ACTA's What Will They Learn? assigns colleges a letter grade based on how many of seven college-level core subjects they require (Composition, Literature, Foreign Language, U.S. Government or History, Economics, Mathematics, and Natural Science). These priority subject areas help students develop abilities demanded by the twenty-first century job market—such as critical analysis, written communication, and ntercultural fluency—as well as the habits of responsible citizenship and a stronger sense of human identity.

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Belmont Abbey College

Under the guidance of Dr. Christine Basil, over twenty students at Belmont Abbey College have earned the ACTA Scholar designation for their commitment to pursuing an ACTA "A" education.

Belmont Abbey College's ACTA Scholars come to us from their Honors College. The curriculum at Belmont Abbey's Honors College guides students through the great works of the western world, opening students' minds to different perspectives, and unveiling the “extraordinary reach” of human thought and aspiration. Students learn to read and write thoughtfully and to bring the fruits of deep intellectual study into their professional lives.

"The Honors College is more than just a four-year curriculum; it is an all-encompassing journey to discover the world through a critical eye, to study the Great Books and their impact on the world, and to prepare for a future that focuses on goodness and beauty." -- Belmont Abbey Honors College

Baylor University

Under the guidance of Dr. Douglas Henry, over five hundred students at Baylor University have earned the ACTA Scholar designation for their commitment to pursuing an ACTA "A" education.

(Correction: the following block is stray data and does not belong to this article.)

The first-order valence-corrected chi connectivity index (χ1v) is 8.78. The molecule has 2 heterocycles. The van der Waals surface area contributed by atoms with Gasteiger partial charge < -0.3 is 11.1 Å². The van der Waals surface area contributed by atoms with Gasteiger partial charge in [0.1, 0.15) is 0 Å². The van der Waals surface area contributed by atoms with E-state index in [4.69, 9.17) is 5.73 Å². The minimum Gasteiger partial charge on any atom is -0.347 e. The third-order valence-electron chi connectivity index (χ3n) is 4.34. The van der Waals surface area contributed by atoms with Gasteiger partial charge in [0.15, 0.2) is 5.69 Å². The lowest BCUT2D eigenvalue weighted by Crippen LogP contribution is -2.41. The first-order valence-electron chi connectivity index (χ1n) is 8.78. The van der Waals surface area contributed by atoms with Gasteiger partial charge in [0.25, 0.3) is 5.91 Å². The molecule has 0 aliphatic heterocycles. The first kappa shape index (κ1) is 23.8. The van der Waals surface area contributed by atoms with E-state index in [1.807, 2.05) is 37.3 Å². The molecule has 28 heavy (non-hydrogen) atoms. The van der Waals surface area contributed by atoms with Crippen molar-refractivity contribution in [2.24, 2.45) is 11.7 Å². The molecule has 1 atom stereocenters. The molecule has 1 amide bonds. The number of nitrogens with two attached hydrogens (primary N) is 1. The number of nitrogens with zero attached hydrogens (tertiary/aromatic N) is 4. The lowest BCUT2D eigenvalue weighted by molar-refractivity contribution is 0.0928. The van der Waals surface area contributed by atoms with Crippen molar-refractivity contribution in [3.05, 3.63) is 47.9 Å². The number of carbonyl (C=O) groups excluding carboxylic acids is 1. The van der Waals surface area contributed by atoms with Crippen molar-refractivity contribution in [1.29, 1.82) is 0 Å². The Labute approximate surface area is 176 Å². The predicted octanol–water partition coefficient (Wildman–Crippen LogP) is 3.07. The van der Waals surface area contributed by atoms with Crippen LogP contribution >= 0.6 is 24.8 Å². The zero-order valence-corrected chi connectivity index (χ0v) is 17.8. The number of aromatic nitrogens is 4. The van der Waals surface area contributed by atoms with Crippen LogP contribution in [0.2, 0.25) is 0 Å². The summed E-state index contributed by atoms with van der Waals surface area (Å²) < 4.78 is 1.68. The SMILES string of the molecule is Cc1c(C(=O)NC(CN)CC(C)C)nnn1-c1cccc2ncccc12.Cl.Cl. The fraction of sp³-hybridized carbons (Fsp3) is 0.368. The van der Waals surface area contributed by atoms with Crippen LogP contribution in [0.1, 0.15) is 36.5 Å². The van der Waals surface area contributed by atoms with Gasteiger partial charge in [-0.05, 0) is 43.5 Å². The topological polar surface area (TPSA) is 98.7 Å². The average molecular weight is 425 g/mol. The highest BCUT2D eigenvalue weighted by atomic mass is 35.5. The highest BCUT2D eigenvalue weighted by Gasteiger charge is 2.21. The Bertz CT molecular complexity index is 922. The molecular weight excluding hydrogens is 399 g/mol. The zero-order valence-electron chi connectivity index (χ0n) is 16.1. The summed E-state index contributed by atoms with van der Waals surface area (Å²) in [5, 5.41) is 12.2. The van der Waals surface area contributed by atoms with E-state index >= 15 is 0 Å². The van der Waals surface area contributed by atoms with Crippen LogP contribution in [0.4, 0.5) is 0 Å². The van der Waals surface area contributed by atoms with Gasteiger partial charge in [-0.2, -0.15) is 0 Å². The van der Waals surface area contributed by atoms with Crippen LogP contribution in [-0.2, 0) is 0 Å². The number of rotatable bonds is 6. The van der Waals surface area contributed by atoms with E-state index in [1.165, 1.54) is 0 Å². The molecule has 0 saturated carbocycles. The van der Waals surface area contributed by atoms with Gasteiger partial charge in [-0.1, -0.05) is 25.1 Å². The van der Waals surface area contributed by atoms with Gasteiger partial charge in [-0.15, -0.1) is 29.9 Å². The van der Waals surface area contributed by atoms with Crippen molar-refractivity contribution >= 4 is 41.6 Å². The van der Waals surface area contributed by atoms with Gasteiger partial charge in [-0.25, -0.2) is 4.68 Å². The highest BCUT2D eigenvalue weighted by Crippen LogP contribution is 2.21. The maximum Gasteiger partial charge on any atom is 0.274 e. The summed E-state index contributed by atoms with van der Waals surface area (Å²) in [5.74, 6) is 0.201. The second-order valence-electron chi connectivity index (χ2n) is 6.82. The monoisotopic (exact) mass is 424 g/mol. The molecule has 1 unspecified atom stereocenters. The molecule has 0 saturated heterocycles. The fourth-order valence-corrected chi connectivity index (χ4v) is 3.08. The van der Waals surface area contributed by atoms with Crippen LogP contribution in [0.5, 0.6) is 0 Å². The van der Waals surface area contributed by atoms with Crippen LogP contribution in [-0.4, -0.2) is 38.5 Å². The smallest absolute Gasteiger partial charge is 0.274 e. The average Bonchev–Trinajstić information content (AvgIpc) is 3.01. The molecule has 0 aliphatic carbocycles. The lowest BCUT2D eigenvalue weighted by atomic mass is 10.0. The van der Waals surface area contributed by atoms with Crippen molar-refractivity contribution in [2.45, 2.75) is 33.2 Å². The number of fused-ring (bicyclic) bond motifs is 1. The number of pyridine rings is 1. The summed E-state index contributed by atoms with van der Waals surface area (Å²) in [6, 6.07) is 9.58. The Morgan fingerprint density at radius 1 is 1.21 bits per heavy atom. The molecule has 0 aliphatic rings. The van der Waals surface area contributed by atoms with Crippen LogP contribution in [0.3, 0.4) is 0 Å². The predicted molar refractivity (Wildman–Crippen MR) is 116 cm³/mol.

ACTA Scholars at Baylor University come primarily from the honors college which offers students a variety of academic and intellectual opportunities. Students engage in interdisciplinary study, read and discuss great texts in community, and pursue high-level research with nationally recognized faculty.

"Our recognition of ACTA Scholars honors the scope and quality of liberal education in Baylor’s Honors College. The ACTA Scholars designation also supports our graduates’ preparedness to demonstrate the great difference high-quality liberal education makes, whether in terms of civic life, professional contribution, or personal flourishing." - Dr. Douglas Henry, Dean of the Honors College at Baylor University

Marshall University

Under the guidance of Dr. Montserrat Miller, executive director of the John Deaver Drinko Academy for American Political Institutions and Civic Culture, over one hundred students at Marshall University have earned the ACTA Scholar designation for their commitment to pursuing an ACTA "A" education.